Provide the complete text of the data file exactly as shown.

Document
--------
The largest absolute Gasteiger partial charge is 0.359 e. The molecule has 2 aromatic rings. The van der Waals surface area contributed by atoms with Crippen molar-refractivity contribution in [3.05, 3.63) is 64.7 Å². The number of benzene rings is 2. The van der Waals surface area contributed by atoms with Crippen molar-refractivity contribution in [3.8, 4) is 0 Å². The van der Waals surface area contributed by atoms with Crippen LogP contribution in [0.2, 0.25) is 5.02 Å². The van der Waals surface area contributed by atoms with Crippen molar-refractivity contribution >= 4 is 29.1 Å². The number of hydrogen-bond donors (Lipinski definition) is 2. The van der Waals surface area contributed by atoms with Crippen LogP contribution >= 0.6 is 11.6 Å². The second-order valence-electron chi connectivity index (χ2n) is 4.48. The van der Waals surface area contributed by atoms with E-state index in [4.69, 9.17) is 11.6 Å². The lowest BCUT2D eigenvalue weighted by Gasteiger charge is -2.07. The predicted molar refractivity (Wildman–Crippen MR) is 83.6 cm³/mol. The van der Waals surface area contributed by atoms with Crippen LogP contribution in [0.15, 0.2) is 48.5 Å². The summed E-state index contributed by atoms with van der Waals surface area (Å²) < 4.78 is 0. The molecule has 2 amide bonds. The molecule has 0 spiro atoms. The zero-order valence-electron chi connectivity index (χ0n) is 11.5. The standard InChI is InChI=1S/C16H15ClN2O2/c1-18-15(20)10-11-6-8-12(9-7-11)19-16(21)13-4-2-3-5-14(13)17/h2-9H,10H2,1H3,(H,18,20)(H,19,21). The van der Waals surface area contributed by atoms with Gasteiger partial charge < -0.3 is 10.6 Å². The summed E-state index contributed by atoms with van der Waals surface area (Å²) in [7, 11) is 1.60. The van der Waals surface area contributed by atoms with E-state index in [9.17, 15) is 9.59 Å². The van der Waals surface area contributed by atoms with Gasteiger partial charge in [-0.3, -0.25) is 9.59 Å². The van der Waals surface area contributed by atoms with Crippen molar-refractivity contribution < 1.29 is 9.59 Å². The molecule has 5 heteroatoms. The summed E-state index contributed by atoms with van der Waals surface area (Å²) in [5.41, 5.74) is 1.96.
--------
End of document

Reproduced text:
The largest absolute Gasteiger partial charge is 0.359 e. The molecule has 2 aromatic rings. The van der Waals surface area contributed by atoms with Crippen molar-refractivity contribution in [3.05, 3.63) is 64.7 Å². The number of benzene rings is 2. The van der Waals surface area contributed by atoms with Crippen molar-refractivity contribution in [3.8, 4) is 0 Å². The van der Waals surface area contributed by atoms with Crippen LogP contribution in [0.2, 0.25) is 5.02 Å². The van der Waals surface area contributed by atoms with Crippen molar-refractivity contribution >= 4 is 29.1 Å². The number of hydrogen-bond donors (Lipinski definition) is 2. The van der Waals surface area contributed by atoms with Crippen LogP contribution >= 0.6 is 11.6 Å². The second-order valence-electron chi connectivity index (χ2n) is 4.48. The van der Waals surface area contributed by atoms with E-state index in [4.69, 9.17) is 11.6 Å². The lowest BCUT2D eigenvalue weighted by Gasteiger charge is -2.07. The predicted molar refractivity (Wildman–Crippen MR) is 83.6 cm³/mol. The van der Waals surface area contributed by atoms with Crippen LogP contribution in [0.15, 0.2) is 48.5 Å². The summed E-state index contributed by atoms with van der Waals surface area (Å²) < 4.78 is 0. The molecule has 2 amide bonds. The molecule has 0 spiro atoms. The zero-order valence-electron chi connectivity index (χ0n) is 11.5. The standard InChI is InChI=1S/C16H15ClN2O2/c1-18-15(20)10-11-6-8-12(9-7-11)19-16(21)13-4-2-3-5-14(13)17/h2-9H,10H2,1H3,(H,18,20)(H,19,21). The van der Waals surface area contributed by atoms with Gasteiger partial charge < -0.3 is 10.6 Å². The summed E-state index contributed by atoms with van der Waals surface area (Å²) in [7, 11) is 1.60. The van der Waals surface area contributed by atoms with E-state index in [9.17, 15) is 9.59 Å². The van der Waals surface area contributed by atoms with Gasteiger partial charge in [-0.3, -0.25) is 9.59 Å². The van der Waals surface area contributed by atoms with Crippen molar-refractivity contribution < 1.29 is 9.59 Å². The molecule has 5 heteroatoms. The summed E-state index contributed by atoms with van der Waals surface area (Å²) in [5.41, 5.74) is 1.96.